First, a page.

Students should now have chosen a solid group of projects which they all feel confident and excited about (approximately 3). To perform the exploration students work in “break-out groups”, with each group dissecting one project, OR with each group rotating to dissect all of the final projects. This can be done on poster paper, whiteboards, or any other medium that allows students to explore the projects. Project Exploration Guidelines can include:
- Determine project goal – In one or two sentences define the project’s goal (you can use SMART goals – specific, measurable, achievable, relevant, time limited)
- Determine mini goals – List the smaller goals that are apart of the larger goal
- Project impacts – Why is it important? Who benefits? Use a sustainability lens.
Outcomes – What skills, new knowledge and understandings might you get through this project?
- Team Assets (roles) – What skills and roles can all members of the team bring? This also includes teachers and other community contacts.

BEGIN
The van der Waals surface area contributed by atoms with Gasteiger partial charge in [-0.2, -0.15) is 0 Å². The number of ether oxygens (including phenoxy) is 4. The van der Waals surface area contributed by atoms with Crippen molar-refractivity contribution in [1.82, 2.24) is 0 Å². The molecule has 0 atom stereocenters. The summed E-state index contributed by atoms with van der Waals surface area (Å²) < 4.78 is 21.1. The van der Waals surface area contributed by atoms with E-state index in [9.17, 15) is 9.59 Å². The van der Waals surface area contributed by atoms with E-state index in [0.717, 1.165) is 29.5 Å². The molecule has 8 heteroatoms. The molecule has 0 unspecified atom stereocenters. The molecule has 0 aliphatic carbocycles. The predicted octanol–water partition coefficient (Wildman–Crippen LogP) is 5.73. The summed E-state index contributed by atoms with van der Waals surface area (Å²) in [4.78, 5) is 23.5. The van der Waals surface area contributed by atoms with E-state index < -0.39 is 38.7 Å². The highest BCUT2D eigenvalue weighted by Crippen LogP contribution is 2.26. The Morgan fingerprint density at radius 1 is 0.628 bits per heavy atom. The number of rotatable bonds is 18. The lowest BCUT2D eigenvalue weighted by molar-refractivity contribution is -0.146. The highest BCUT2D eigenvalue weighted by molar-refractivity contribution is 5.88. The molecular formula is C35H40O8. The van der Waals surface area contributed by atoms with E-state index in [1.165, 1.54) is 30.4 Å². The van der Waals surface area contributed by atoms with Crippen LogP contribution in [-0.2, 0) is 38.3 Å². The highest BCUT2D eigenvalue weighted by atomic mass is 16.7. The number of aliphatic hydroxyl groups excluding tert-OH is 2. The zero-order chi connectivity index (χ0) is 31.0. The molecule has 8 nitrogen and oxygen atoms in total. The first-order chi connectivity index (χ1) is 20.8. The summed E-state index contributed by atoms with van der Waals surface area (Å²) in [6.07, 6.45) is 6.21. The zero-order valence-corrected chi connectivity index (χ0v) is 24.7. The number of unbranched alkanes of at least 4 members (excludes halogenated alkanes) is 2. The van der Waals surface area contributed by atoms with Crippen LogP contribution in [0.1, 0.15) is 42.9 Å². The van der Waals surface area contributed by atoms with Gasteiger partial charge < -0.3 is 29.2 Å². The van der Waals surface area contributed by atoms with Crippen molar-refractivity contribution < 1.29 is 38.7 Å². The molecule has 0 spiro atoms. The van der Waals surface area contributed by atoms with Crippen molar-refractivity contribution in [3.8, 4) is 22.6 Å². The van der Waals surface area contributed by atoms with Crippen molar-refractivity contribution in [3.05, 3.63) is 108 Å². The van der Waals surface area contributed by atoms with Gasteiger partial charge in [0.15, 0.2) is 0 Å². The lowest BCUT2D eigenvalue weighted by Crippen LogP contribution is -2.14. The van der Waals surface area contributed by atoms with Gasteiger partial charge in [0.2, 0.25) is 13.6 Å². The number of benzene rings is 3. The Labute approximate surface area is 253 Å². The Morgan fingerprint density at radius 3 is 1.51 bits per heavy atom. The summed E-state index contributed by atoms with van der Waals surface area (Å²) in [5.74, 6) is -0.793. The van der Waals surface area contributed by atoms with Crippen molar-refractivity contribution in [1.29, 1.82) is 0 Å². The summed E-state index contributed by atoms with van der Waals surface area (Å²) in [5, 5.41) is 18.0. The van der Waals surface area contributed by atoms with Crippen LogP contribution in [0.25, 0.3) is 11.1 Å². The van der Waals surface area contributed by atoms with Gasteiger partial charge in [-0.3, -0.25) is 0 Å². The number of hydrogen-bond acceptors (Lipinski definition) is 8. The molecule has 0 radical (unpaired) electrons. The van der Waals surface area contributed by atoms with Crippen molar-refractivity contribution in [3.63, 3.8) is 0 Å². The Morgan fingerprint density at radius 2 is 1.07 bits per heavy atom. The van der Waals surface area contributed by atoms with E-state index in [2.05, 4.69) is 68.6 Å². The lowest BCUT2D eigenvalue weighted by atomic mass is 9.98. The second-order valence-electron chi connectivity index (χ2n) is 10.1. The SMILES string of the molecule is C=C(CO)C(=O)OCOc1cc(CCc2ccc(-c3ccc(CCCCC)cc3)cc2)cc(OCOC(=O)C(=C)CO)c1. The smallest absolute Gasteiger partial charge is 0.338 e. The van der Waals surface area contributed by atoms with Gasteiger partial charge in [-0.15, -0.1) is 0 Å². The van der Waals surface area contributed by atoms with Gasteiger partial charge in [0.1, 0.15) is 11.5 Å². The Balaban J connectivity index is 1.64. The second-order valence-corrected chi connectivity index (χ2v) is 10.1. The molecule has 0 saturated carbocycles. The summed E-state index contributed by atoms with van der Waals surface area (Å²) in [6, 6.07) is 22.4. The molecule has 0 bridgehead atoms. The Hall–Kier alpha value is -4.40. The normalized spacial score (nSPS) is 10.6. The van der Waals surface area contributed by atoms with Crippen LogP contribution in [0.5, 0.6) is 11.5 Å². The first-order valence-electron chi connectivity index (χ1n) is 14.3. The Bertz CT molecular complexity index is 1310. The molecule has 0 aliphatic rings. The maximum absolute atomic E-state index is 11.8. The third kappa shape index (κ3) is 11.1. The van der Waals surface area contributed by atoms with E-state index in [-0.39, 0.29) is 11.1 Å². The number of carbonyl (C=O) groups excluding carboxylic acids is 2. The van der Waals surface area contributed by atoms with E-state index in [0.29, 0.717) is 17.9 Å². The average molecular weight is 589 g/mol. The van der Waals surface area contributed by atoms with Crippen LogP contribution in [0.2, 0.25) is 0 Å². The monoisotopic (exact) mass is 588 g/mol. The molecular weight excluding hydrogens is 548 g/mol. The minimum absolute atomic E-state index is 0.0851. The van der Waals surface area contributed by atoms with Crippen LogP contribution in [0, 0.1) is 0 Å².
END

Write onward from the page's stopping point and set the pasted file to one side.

- Steps to Success – Write a short list of things you will need to do and consider to carry out this project
- Weekly goals (think scope) – What might each week look like?
- Questions – What questions do you have about this project that would need answering?
- Rating (0-10) – Based on interest, feasibility, impact, as a group, rate the project.
After answering all the questions for each project, students reunite as a larger group to present and discuss their thoughts about the projects. In the democratic process, students choose a project that best reflects the group’s interests as a whole.
Note: Projects can be modified, scaled, and/or combined. If one or two students are strongly against the
chosen project, talk with them separately to discuss alternatives. Perhaps they could do a related side
project that speaks to their interests and/or skills, or do something different altogether. It is important to
address such situations early as students are much more likely to be engaged and invested in the project if
they are interested in it.
Debrief and Reflection (10 mins)
- What? What did you think about this process?
- So What? What were some ideas that were lost in the process? What are the details of the chosen project
- Now what? What are you excited about? Create a one page description of the chosen project.